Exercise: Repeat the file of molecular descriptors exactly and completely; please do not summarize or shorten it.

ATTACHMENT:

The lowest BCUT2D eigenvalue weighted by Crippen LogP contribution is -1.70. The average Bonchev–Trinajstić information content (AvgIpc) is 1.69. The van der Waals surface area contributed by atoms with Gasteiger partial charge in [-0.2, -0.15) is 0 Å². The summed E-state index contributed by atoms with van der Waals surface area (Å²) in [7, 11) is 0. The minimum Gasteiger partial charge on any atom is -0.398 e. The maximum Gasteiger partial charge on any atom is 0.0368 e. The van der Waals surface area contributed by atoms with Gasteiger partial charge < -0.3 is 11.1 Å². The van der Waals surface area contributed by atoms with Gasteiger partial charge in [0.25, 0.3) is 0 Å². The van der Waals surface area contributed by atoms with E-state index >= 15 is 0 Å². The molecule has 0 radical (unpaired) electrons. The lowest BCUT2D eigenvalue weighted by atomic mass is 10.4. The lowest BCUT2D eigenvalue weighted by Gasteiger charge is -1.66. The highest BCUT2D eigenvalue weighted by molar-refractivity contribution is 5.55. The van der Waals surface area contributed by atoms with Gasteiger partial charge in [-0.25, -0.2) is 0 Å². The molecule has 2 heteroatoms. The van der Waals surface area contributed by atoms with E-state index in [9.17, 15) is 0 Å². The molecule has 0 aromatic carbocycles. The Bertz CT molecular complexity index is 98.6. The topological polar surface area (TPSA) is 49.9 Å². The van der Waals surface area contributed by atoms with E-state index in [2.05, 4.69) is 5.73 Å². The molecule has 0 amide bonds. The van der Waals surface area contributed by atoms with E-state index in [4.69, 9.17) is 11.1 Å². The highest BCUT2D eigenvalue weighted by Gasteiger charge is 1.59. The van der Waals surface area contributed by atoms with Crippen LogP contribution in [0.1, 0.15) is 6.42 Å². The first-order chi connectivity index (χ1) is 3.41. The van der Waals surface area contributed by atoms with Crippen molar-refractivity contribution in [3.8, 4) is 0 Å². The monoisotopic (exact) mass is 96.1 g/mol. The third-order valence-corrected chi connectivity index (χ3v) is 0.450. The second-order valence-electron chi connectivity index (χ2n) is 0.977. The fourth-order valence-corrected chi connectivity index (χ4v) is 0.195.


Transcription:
The lowest BCUT2D eigenvalue weighted by Crippen LogP contribution is -1.70. The average Bonchev–Trinajstić information content (AvgIpc) is 1.69. The van der Waals surface area contributed by atoms with Gasteiger partial charge in [-0.2, -0.15) is 0 Å². The summed E-state index contributed by atoms with van der Waals surface area (Å²) in [7, 11) is 0. The minimum Gasteiger partial charge on any atom is -0.398 e. The maximum Gasteiger partial charge on any atom is 0.0368 e. The van der Waals surface area contributed by atoms with Gasteiger partial charge < -0.3 is 11.1 Å². The van der Waals surface area contributed by atoms with Gasteiger partial charge in [0.25, 0.3) is 0 Å². The van der Waals surface area contributed by atoms with E-state index >= 15 is 0 Å². The molecule has 0 radical (unpaired) electrons. The lowest BCUT2D eigenvalue weighted by atomic mass is 10.4. The lowest BCUT2D eigenvalue weighted by Gasteiger charge is -1.66. The highest BCUT2D eigenvalue weighted by molar-refractivity contribution is 5.55. The van der Waals surface area contributed by atoms with Gasteiger partial charge in [-0.25, -0.2) is 0 Å². The molecule has 2 heteroatoms. The van der Waals surface area contributed by atoms with E-state index in [9.17, 15) is 0 Å². The molecule has 0 aromatic carbocycles. The Bertz CT molecular complexity index is 98.6. The topological polar surface area (TPSA) is 49.9 Å². The van der Waals surface area contributed by atoms with E-state index in [2.05, 4.69) is 5.73 Å². The molecule has 0 amide bonds. The van der Waals surface area contributed by atoms with E-state index in [4.69, 9.17) is 11.1 Å². The highest BCUT2D eigenvalue weighted by Gasteiger charge is 1.59. The van der Waals surface area contributed by atoms with Crippen LogP contribution in [0.1, 0.15) is 6.42 Å². The first-order chi connectivity index (χ1) is 3.41. The van der Waals surface area contributed by atoms with Crippen molar-refractivity contribution in [3.8, 4) is 0 Å². The monoisotopic (exact) mass is 96.1 g/mol. The third-order valence-corrected chi connectivity index (χ3v) is 0.450. The second-order valence-electron chi connectivity index (χ2n) is 0.977. The fourth-order valence-corrected chi connectivity index (χ4v) is 0.195.